What $367 looks like...
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Thread: What $367 looks like...

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    firemachine69's Avatar
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    What $367 looks like...

    Got tired of the jobber drill bits that were softer than the steel I was drilling, so picked up a "real" set of drill bits, and a carbide burr to go along with them.



    Price is in CAD. Figure about $270USD.
    JD 2520 MCUT (SOLD)

    Looking for a 3xx or 4xx restoration project (at a good price)

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    Fozsey's Avatar
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    I just got done rebuilding a 16' tandom axle flatbed that someone used expanded metal for the decking, I cut the expanded metal off with a torch and replaced it with 2x6 green secured with carriage bolts. The stringers were 2x3x3/16 angle and I've never seen anything drill as hard as this stuff. We were literally chipping the cutting edge off the drill bits we were using and they weren't cheap bits. It almost reminded me of stainless or case hardened steel. I have a set of colbalt bits specifically for frame rails of trucks and those worked better but they also chipped. My father said he's never seen anything like it in almost 50 years of professional welding and metal fab. What is it about these that makes them worth the price? Just curious


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    Walter makes very good bits.
    We use a brand under their umbrella called Titex. They offer an astounding array of solid carbide and high speed bits with geometry and coatings for about any material.
    We use them for mass production on cnc's and automatic screw machines.
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    Quote Originally Posted by Fozsey View Post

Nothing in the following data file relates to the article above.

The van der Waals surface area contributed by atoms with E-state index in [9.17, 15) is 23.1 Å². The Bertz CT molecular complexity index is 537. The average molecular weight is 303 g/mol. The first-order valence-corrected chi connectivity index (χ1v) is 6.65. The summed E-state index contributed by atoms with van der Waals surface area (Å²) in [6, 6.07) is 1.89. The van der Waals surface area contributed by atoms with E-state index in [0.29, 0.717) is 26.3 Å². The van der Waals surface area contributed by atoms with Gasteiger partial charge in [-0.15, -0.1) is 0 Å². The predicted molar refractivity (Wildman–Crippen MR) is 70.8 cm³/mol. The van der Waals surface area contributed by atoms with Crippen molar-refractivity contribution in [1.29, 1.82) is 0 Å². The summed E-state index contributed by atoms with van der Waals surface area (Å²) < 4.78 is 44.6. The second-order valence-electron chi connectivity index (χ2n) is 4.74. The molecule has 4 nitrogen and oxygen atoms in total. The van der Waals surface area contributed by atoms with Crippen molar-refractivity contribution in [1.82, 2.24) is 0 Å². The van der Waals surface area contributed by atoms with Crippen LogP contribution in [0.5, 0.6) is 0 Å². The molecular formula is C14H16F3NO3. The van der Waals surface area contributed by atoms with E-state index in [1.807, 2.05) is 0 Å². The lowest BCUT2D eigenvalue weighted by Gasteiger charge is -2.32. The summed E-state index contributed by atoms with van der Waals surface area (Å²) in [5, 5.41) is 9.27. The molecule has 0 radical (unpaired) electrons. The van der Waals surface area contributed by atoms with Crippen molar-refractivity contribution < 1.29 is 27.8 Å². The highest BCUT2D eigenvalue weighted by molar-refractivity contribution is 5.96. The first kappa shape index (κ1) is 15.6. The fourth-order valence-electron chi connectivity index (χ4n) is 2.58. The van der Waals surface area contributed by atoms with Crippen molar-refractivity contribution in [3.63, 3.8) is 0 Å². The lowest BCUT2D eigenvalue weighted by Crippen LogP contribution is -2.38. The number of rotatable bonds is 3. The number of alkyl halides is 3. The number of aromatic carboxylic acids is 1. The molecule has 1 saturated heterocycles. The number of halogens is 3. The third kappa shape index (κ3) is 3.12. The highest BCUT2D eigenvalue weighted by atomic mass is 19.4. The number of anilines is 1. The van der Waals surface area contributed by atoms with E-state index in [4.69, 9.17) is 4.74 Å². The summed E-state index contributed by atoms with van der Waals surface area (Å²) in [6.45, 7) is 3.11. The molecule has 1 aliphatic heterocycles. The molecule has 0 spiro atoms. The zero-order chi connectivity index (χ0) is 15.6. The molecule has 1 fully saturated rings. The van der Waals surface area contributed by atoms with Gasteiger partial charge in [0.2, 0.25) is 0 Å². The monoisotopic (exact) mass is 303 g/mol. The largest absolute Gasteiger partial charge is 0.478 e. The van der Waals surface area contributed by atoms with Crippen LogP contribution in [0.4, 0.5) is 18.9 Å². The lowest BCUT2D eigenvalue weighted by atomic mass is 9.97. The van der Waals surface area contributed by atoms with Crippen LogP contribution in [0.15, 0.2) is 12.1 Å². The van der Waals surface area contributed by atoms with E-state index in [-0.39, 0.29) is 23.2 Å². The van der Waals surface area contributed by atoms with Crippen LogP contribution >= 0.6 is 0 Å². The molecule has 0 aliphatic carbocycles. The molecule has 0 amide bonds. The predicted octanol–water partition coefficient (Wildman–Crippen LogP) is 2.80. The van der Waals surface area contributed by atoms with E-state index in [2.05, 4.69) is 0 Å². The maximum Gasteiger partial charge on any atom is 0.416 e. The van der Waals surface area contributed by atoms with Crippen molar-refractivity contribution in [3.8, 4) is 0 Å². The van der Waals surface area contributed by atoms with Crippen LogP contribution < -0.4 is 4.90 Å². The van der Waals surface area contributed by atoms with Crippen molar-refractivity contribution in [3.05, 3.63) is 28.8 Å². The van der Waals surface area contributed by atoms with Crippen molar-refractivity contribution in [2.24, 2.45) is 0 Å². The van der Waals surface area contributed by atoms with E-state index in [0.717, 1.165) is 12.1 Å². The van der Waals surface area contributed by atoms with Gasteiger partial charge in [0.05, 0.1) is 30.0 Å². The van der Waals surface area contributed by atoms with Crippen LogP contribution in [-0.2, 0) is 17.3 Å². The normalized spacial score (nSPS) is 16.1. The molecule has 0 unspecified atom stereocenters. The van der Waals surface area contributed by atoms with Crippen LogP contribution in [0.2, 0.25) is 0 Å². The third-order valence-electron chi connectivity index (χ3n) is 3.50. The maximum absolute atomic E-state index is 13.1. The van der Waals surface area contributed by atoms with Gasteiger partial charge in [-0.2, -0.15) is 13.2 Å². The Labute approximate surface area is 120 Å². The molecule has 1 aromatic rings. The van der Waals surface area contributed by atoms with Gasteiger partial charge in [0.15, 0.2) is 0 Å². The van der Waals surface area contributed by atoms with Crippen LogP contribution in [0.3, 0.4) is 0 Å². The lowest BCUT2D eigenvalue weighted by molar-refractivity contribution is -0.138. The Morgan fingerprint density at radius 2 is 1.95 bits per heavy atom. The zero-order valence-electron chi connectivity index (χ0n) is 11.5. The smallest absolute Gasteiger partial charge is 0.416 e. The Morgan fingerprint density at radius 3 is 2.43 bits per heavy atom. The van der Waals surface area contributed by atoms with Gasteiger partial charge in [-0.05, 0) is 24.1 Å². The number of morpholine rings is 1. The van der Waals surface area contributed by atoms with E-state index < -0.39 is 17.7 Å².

I just got done rebuilding a 16' tandom axle flatbed that someone used expanded metal for the decking, I cut the expanded metal off with a torch and replaced it with 2x6 green secured with carriage bolts. The stringers were 2x3x3/16 angle and I've never seen anything drill as hard as this stuff. We were literally chipping the cutting edge off the drill bits we were using and they weren't cheap bits. It almost reminded me of stainless or case hardened steel. I have a set of colbalt bits specifically for frame rails of trucks and those worked better but they also chipped. My father said he's never seen anything like it in almost 50 years of professional welding and metal fab. What is it about these that makes them worth the price? Just curious
    Methods used to enhance cutting tool performance:

    More precise control of exact alloys and exact alloy percent of content = more expensive drill blanks.
    Multi step heat treating operations, often in vacuum furnaces which may include double tempers and cryogenic processing.
    Sophisticated multi axis grinding equipment utilized to produce much smoother surface finishes and more perfect point geometry.
    PVD coatings specific to material application.

    I would say that for hand held drilling I would only spend so much. Most problems will result from the lack of rigidity and feed rate control and a guy could flake a super expensive drill bit just as quick as a medium priced bit.
    When production drilling at least the material should be consistent and feed, speed and rigidity are under control and more expensive drills can be certainly made to run faster and last longer than medium quality bits.

    On the trailer you were working on you could possibly have been drilling inferior hot rolled material that contained inclusions of oxides or had cooled unevenly when rolled leaving you with harder spots.
    Or possibly you had a deluxe trailer manufacturer that built it with high strength steel. This type of steel contains alloys that boost tensile strength a bit without the need for heat treating.
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    1025R FILB, vintage: 2015
    54D MM mowing deck
    Imatch hitch
    2 inch receiver for three point
    "18" cart
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    Ken's hooks and differential lock pedal
    Artillian 36" forks